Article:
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Tracing the Language Family Tree

Categories: Vocabulary Research, Vocabulary Resources |

The different languages and dialects of the world are generally associated with specific countries, regions, or even towns. Before there were billions of people on Earth, smaller groups and communities developed and spoke their own individual languages, and when those groups and communities stayed in the same place for hundreds or thousands of years, those languages became associated with the land they lived in. However, not everyone stayed in the same place all the time, and social change from war, commerce, travel, and environmental change pushed or pulled people into different regions, where they’d both influence and be influenced by the new languages spoken there. That’s why English is full of words from other languages, and why it’s often helpful to learn a second language to improve your vocabulary in the first one.

Tracing the roots of English words through their origins and history is called etymology, and it’s generally something that’s done by looking at the words on paper, breaking them up, and matching the pieces of a word to earlier words in the root languages. Researchers and editors also look at how and when a word was used throughout history, and what meaning, or meanings, it has had over time. The spelling of a word will frequently change, as will its pronunciation. Definitions and usage change even more – fantastic used to mean “imaginary, made up” and nervous originally meant “strong and flexible.”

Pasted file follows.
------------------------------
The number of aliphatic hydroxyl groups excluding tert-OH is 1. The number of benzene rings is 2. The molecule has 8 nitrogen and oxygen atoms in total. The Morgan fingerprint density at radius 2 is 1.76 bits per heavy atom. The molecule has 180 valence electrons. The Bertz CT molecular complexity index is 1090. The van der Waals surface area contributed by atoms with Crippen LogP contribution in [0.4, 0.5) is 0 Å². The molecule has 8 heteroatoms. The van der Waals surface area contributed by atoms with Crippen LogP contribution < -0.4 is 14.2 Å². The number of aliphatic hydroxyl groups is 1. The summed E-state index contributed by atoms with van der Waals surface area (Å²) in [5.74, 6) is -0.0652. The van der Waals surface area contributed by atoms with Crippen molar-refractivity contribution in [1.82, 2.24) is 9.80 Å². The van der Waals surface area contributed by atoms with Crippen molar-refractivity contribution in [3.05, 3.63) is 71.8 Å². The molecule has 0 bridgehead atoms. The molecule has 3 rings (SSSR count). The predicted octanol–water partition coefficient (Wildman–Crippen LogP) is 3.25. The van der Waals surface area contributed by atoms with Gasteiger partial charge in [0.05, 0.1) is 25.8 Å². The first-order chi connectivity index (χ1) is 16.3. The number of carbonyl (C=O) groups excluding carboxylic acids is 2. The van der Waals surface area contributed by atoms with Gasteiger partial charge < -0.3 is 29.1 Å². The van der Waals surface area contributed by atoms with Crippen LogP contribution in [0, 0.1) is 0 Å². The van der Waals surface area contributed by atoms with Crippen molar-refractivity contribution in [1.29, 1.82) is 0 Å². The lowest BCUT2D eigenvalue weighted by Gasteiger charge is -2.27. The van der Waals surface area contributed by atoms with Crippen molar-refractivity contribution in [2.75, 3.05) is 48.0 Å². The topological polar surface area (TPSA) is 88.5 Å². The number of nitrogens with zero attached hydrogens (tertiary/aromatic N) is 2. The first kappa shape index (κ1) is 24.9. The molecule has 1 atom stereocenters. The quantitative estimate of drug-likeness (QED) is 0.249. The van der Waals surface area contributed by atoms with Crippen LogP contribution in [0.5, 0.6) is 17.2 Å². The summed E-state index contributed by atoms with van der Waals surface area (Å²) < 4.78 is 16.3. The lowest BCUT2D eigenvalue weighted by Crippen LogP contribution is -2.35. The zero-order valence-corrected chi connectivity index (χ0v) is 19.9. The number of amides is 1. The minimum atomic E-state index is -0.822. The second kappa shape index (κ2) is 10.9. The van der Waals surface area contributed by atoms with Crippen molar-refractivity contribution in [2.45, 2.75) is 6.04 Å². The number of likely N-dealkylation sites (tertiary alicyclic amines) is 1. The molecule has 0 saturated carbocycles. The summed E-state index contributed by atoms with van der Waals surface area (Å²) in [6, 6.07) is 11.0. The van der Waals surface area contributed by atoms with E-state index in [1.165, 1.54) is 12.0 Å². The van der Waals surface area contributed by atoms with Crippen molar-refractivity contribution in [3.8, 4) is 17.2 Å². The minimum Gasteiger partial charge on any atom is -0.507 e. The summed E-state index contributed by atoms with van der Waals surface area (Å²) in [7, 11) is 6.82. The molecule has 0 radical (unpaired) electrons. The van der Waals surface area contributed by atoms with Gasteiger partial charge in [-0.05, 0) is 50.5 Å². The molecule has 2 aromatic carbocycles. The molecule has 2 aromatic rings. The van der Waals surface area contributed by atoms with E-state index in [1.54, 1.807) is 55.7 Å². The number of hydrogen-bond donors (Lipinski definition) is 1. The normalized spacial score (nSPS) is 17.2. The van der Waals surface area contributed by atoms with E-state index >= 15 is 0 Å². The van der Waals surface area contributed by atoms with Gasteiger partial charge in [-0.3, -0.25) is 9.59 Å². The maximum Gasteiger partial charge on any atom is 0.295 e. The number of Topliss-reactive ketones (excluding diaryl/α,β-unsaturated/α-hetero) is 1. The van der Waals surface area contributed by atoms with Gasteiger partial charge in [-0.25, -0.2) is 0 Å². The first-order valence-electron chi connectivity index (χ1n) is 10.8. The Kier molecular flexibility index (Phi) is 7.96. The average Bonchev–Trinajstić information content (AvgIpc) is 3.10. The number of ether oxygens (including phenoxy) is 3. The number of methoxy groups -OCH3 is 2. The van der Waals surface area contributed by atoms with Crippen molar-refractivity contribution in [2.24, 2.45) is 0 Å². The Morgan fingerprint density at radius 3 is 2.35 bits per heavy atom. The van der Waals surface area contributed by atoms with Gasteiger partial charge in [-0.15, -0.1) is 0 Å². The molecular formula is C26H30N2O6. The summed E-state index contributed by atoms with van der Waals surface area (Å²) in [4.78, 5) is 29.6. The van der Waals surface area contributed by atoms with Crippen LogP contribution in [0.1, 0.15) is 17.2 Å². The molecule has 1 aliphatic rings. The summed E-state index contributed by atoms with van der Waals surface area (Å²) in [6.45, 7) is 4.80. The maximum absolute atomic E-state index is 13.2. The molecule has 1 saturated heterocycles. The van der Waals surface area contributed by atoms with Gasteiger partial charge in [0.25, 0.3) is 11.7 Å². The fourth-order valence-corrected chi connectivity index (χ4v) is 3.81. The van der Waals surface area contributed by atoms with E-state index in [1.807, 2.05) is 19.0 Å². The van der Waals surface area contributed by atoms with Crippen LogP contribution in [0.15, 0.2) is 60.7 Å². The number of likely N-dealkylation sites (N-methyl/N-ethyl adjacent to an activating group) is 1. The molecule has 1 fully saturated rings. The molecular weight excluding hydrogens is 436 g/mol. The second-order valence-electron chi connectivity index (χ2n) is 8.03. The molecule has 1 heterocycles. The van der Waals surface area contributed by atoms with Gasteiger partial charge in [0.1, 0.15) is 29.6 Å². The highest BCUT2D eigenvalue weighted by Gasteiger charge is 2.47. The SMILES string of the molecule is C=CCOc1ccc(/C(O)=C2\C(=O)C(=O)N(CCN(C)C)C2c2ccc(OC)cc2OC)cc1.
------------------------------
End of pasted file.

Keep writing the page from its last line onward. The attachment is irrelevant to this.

For an illustrated view of etymology, showing the the differences and similarities for a set of words in languages spoken across Europe, check out these word maps. You’ll be able to see the history of society as well as the history of language, and it might get you interested in doing some etymological exploration of your own.